Theatrefolk - The Drama Teacher Resource Company

Theatrefolk Featured Play - The Happiness Shop

Welcome to our Featured Play Spotlight. The Happiness Shop by Lindsay Price is an excellent class project that explores important issues for students.

Three middle school students find themselves in an odd curiosity shop. They don’t know what it is, where they are, or how they got there. But that’s no surprise. The Happiness Shop is not like any other. It is filled with Roppets.

A Roppet is not quite a robot and not quite a puppet. A Roppet is completely happy all the time. Full of smiles, hugs and hi-fives. Isn’t that all it takes for a middle school student to be happy? They’re too young to have problems.

Blake, Melanie and Wally know that’s not true. They all have pretty big problems. But in the shop they have one question to answer and one question only: What would you do to be completely happy?

Let's hear from the author!

1. Why did you write this play?

I wrote this play specifically for middle school students after a couple of eye opening experiences. First, I watched a 13 year old boy deliver one of my monologues in a competition. The character in the monologue talks about his life and how his family treat him after a suicide attempt. The monologue was written for a 16 year old character and the impact of seeing it done by a 13 year old was huge. Does suicide happen in middle school?

Secondly the director of one of my plays shared a rehearsal exercise she did with her cast in which her middle school students wrote on post-it notes the positive and negative things they say to themselves or hear others say to them. The negative board had three times more post-its than the positive one. (The exercise is included in this play's free Classroom Study Guide.) Do middle school students get depressed?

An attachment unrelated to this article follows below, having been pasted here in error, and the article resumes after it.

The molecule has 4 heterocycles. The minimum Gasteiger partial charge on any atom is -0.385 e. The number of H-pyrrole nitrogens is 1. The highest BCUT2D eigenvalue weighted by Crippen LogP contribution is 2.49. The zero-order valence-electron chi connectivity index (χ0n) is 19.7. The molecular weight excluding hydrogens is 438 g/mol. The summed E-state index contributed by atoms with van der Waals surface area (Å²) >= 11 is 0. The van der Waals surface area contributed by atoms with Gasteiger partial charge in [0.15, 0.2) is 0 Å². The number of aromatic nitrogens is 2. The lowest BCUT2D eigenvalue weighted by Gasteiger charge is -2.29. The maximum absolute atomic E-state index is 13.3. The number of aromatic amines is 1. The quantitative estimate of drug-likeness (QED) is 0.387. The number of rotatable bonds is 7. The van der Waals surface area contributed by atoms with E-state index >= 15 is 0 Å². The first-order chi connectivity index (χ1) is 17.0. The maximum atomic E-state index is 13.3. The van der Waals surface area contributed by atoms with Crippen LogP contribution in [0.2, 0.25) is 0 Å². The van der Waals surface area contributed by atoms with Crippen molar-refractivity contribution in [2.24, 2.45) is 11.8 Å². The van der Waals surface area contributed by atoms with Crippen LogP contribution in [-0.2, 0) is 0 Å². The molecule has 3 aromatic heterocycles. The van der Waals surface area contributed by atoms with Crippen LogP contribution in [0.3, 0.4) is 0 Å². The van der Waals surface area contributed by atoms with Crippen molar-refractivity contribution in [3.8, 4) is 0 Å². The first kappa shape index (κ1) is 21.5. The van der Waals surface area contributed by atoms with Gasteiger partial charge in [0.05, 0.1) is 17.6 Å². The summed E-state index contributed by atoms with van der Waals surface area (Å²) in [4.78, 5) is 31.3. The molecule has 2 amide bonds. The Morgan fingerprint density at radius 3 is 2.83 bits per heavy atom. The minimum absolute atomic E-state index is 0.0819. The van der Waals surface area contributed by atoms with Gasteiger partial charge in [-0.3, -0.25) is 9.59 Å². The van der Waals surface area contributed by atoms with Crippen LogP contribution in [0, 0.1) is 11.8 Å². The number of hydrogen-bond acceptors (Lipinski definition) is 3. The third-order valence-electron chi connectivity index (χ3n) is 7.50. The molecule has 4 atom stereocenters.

I’m the first to admit, until writing this play I did not fully realize that middle school students could experience depression. I thought depression didn’t hit until high school.

That’s when I started researching the topic. I found that not only do middle school students get depressed but it’s often overlooked as laziness, and ignored because they’re “too young” to be depressed. Many times the issue is never addressed. I knew I had to bring this issue to life in a play.

2. Describe the theme in one or two sentences?

Happiness does not come from burying your feelings and pretending to be happy. Students suffering from depression are not alone in their feelings and they don’t need to suffer alone.

3. What's the most important visual for you in this play?

The Roppets. They are supposed to be completely happy and smile all the time. But what's hiding behind those smiles?

4. If you could give one piece of advice for those producing the play, what would it be?

Be prepared for discussions. You never know how students are going to be affected by being in the play. You may want to discuss the play with the guidance department. You are not a therapist and shouldn't take on that role.

5. Why is this play great for student performers?

The play demonstrates the different faces of middle school depression and the different choices made because of it. Not all the choices these students make are good ones. I feel that’s important to stage. I think, too, it's important to show positive choices.

6. Who is your favourite character in the play?

Phoenix is Melanie's best friend and I absolutely loved writing for them. The character is weird and loves being weird. They are not popular and are often bullied, but still has a great outlook on their life. They see their bullies as sad animals and never lets the bullies actions affect them.

7. What is your favourite line in the play?

"Oh you did help me. You helped me see myself."

Products referenced in this post: The Happiness Shop

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